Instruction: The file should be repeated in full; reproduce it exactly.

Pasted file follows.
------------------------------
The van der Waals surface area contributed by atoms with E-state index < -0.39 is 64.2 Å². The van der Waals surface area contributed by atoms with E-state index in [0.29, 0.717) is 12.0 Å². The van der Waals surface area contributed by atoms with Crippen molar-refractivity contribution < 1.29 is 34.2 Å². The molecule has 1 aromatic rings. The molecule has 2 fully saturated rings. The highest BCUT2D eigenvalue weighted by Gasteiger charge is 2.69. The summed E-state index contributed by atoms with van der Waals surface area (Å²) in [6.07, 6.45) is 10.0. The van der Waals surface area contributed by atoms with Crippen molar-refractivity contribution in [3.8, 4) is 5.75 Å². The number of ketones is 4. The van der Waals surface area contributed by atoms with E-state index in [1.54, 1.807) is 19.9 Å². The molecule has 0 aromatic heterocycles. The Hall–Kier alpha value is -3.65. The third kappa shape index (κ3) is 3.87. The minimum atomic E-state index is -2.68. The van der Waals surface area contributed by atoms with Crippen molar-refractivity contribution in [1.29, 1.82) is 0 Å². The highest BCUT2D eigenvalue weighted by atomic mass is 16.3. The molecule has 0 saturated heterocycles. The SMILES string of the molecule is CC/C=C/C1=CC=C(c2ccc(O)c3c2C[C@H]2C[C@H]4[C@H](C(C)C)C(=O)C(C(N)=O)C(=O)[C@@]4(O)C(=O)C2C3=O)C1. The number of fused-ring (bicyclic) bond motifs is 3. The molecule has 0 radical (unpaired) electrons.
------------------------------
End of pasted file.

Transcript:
The van der Waals surface area contributed by atoms with E-state index < -0.39 is 64.2 Å². The van der Waals surface area contributed by atoms with E-state index in [0.29, 0.717) is 12.0 Å². The van der Waals surface area contributed by atoms with Crippen molar-refractivity contribution < 1.29 is 34.2 Å². The molecule has 1 aromatic rings. The molecule has 2 fully saturated rings. The highest BCUT2D eigenvalue weighted by Gasteiger charge is 2.69. The summed E-state index contributed by atoms with van der Waals surface area (Å²) in [6.07, 6.45) is 10.0. The van der Waals surface area contributed by atoms with Crippen molar-refractivity contribution in [3.8, 4) is 5.75 Å². The number of ketones is 4. The van der Waals surface area contributed by atoms with E-state index in [1.54, 1.807) is 19.9 Å². The molecule has 0 aromatic heterocycles. The Hall–Kier alpha value is -3.65. The third kappa shape index (κ3) is 3.87. The minimum atomic E-state index is -2.68. The van der Waals surface area contributed by atoms with Crippen molar-refractivity contribution in [1.29, 1.82) is 0 Å². The highest BCUT2D eigenvalue weighted by atomic mass is 16.3. The molecule has 0 saturated heterocycles. The SMILES string of the molecule is CC/C=C/C1=CC=C(c2ccc(O)c3c2C[C@H]2C[C@H]4[C@H](C(C)C)C(=O)C(C(N)=O)C(=O)[C@@]4(O)C(=O)C2C3=O)C1. The number of fused-ring (bicyclic) bond motifs is 3. The molecule has 0 radical (unpaired) electrons.